Between beloved and well-established local staples and a steady wave of new bars and restaurants popping up in and around Milwaukee almost every week, worthwhile dining and drinking gems can occasionally get lost in the shuffle. With Tucked Away, Milwaukee Record sifts through the hype in hopes of unearthing some of these gems.
Driving down Farwell Avenue is a practice in patience for anyone with a short attention span. Turning right and heading south down the busy one way street from North Avenue starts off provocatively enough. On one side you have the charming old-world style tavern Von Trier’s; on the other, the legendary and always enchanting Oriental Theatre. Anything resembling “provocative” ends there. The rest of the southbound drive is an amalgamation of weird apartment buildings, gross chains, or nasty restaurants that use neon lights to distract you from the reality of how shitty the food inside is. Even the pearls of Farwell (Comet Cafe, EE-Sane, and Jow Nai, for example) are nestled inside unassuming properties that aren’t relying on their exteriors to draw in customers. Hell, even chef Justin Carlisle’s James Beard-nominated masterpiece Ardent exists in almost complete anonymity, literally without a sign to signal it’s even there. It should stand to reason that by the time you get to Blue Star Cafe (1619 N Farwell Ave., 414-274-9744), you’ve already stopped paying attention. Big mistake.
To be fair, if you aren’t looking specifically for Blue Star Cafe, you would never find it. The strip mall the Somali cafe occupies almost begs to be overlooked. Located under a red brick and beige apartment building and sharing the space with an H&R Block and TANNING (an ingeniously named tanning salon), Blue Star’s blue and white rope lights and “Open” sign don’t exactly beg the attention of random passersby. Making Blue Star all the more secretive (albeit unintentionally) is the fact that the part of Farwell the restaurant lands on doesn’t get a whole lot of foot traffic, making those who could potentially be enticed by the delicious smells emanating from inside the kitchen few and far between. Those who are lucky enough to catch wind of Blue Star and actually make the trek to its doors are in for something special.
The space: The aesthetic of Blue Star Cafe offers up a pretty good suggestion as to why this place has remained relatively hidden. Tantamount to a wide hallway that’s been filled with a counter and a few obligatory tables and chairs, Blue Star may alienate anyone expecting a “special” meal or romantic night out. There are some paintings on the wall and an oddly placed TV sitting in the corridor behind the dining room, but nothing serves as anything especially attractive or wooing from the diner’s perspective. That said, nothing about the space is irritating or repulsive, either. Blue Star offers up a perfectly acceptable, if not utilitarian, place for you to either dine-in or (as we would recommend) take out.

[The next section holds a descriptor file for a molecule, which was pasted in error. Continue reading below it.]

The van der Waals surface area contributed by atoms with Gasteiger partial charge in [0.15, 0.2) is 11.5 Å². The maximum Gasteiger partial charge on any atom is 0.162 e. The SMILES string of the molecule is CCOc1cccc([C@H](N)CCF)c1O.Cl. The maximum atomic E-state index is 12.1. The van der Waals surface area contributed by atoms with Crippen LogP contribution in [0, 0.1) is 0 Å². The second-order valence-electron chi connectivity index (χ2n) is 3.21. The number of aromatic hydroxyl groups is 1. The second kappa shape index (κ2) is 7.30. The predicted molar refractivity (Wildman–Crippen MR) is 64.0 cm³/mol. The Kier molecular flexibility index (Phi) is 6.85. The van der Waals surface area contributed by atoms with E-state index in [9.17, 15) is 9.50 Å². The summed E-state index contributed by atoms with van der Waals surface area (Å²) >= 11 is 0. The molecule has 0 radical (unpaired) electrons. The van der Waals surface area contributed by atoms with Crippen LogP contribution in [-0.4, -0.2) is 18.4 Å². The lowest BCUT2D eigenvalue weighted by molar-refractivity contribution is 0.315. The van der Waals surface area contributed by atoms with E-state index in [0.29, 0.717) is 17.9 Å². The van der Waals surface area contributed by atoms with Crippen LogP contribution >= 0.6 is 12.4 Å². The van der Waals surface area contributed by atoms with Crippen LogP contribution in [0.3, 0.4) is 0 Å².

The service: From start to finish our service was conducted entirely by a sweet little old lady who seemed happy and excited to be serving us her food. To clarify: this woman took our order and payment, and also prepared and packaged the food. We caught the vibe that this is a small family operation with maybe four or five employees tops. That hunch was fortified by the amount of pride we could taste in the food.
The food: Starkly contrasting the cafe’s uninspired interior, Blue Star’s food shines with bold and bright flavors—and with “are-you-kidding-me” cheap prices, it’s basically impossible to fail with your order. Just over $20 got us a mammoth tender beef sandwich (marinated beef with lettuce, tomatoes, and cucumbers crammed in to a crispy foot long ciabatta), the famous chicken platter (seriously like five pounds of rice, chicken, and golden raisins), a cup of murak qudar soup (extremely tender pieces of goat meat in an earthy stock), and a cup of fresh-made watermelon juice—easily enough food for four rational people. It should also be noted that the meat was all halal.
The lunch wasn’t completely without its setbacks. While the sandwich and chicken platter were incredible in both taste and price, the soup and juice left a little to be desired. First, the soup was literally broth and meat. The stock had a linear earthy water note and some of the goat meat had more gristle than preferred in a soup. The juice was delicious and worth the purchase, but the nature of a fresh squeezed watermelon can be a little dicey. There was that signature dirt taste that watermelon occasionally produces, and the last third of the cup was an undrinkable pulp. Who knows, though: perhaps revisiting the soup in the unforgiving glacial death of Wisconsin’s winter, or on a balmy sweat-drenched day in July might cause us to overlook these marginal flaws.
Another consideration: Blue Star is not vegetarian friendly. There are a few snacky items that can be purchased if you’re in the mood for something very light, but no substantial entrees on hand if you don’t eat meat. Also, this isn’t a date spot. It’s barely even a sit-down restaurant. Go for lunch or when you’re in the mood for a lazy, affordable dinner.
The verdict: Should Blue Star Cafe remain a hidden gem of Milwaukee? Our selfish side wants to say yes, but only as a means of avoiding the massive line of people that would be knocking the doors down if they knew about it. No, Blue Star should not remain hidden. Yes, you should immediately reconfigure your lunch plans to make the obscure restaurant’s delicious and affordable Somali cuisine an immutable staple in your diet.